An abolitionist, Quaker, and fierce advocate for women’s rights, Lucretia (Lucy) Coffin Mott (1793-1880) believed that women and men should be treated equally and spent her adult life fighting for these causes. In 1833 she was among the women who established the Philadelphia Female Anti-Slavery Society and served as a delegate to the 1840 World Anti-Slavery Convention in London. Although she was a powerful speaker, Mott was surprised to find she was not allowed to participate. Together with Elizabeth Cady Stanton and others, they organized the First Woman’s Rights Convention in 1848. Her address Discourse on Woman was delivered at the assembly buildings in Philadelphia on December 17, 1849 and published by T.B. Peterson in 1850 (Miriam Y. Holden Collection HQ1423 .M9). These are only a few of her many accomplishments, which continued until her death in 1880.
Notice the glare on the left side of this portrait. This might indicate that the daguerreotype now at Princeton is a copy daguerreotype, the shine a result of the reflective copperplate being rephotographed. If this is true, it tells us a great deal about the celebrity and admiration for Mott at the time, as well as the collecting habits that warranted additional portraits. See a few of her many portraits below.
We teach the daguerreotype as a ‘one-of-a-kind’ but there may have been an active business for daguerreotype reproductions. While the earlier daguerreotype with this image has not been located yet, we will list the portrait as ‘after Samuel Broadbent.’ The case has not been opened at Princeton (it just arrived) but the dealer notes “The hallmark, a hexamerous figure 40 was usually seen in the mid-to-late 1840s; also use of wax on the reverse copper side of the plate, as seen here, was generally ended by the advent of the 1850s. The edges of the original double elliptical mat that was used to frame the portrait can be seen on the naked plate.”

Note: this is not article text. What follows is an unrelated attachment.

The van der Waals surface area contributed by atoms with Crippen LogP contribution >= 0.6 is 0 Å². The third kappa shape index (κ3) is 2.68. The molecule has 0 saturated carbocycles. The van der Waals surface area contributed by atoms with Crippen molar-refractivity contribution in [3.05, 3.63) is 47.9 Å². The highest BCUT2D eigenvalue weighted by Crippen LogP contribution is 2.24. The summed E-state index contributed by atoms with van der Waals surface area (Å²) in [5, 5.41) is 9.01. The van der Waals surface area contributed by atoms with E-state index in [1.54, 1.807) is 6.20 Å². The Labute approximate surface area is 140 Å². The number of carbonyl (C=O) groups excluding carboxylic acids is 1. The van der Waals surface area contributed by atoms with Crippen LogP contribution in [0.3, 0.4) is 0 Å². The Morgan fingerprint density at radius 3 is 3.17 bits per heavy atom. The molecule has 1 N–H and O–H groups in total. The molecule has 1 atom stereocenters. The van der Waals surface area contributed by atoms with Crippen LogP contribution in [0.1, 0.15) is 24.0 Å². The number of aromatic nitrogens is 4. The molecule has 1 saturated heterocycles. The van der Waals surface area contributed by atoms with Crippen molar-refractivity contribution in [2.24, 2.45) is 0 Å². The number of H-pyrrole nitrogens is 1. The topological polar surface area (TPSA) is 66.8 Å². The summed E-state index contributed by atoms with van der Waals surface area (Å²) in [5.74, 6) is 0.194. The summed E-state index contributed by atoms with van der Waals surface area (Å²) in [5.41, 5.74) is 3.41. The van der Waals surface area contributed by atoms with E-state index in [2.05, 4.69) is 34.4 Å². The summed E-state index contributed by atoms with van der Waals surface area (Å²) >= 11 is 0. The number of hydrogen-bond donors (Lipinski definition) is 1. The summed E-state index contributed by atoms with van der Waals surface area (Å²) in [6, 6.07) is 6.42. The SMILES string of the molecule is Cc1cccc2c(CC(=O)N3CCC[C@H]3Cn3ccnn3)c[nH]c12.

Even without this mark, Samuel Broadbent Jr. (1810-1880/01) is a good guess given his other portraits and similar painted backdrops. A different daguerreotype portrait of Mott was made by Broadbent around 1855 [above] and a CDV published by Broadbent and Phillips (Henry C. Phillips) around 1865. Sarah Weatherwax has given us a record of his studios:
Working primarily as a portrait photographer for almost four decades, Broadbent entered into a number of different partnerships, including with female daguerreotypist Sally [Sarah] Garrett Hewes, Henry C. Phillips, William Curtis Taylor, and fellow painter Frederick A. Wenderoth. He worked in a variety of photographic mediums and produced images utilizing a number of different processes. His daguerreotypes frequently employed a painted landscape background or centered the sitter within a window frame adorned with large leafy vines along one side. In addition to daguerreotypes, the Broadbent studio also produced ambrotypes and tintypes and successfully made the transition to paper photography. After Samuel Broadbent’s death in 1880, two of his sons continued his photography business until 1905. A Broadbent photography studio remained in Philadelphia until 1920.”–Sarah J. Weatherwax, Curator of Prints and Photographs, The Library Company of Philadelphia, 2013.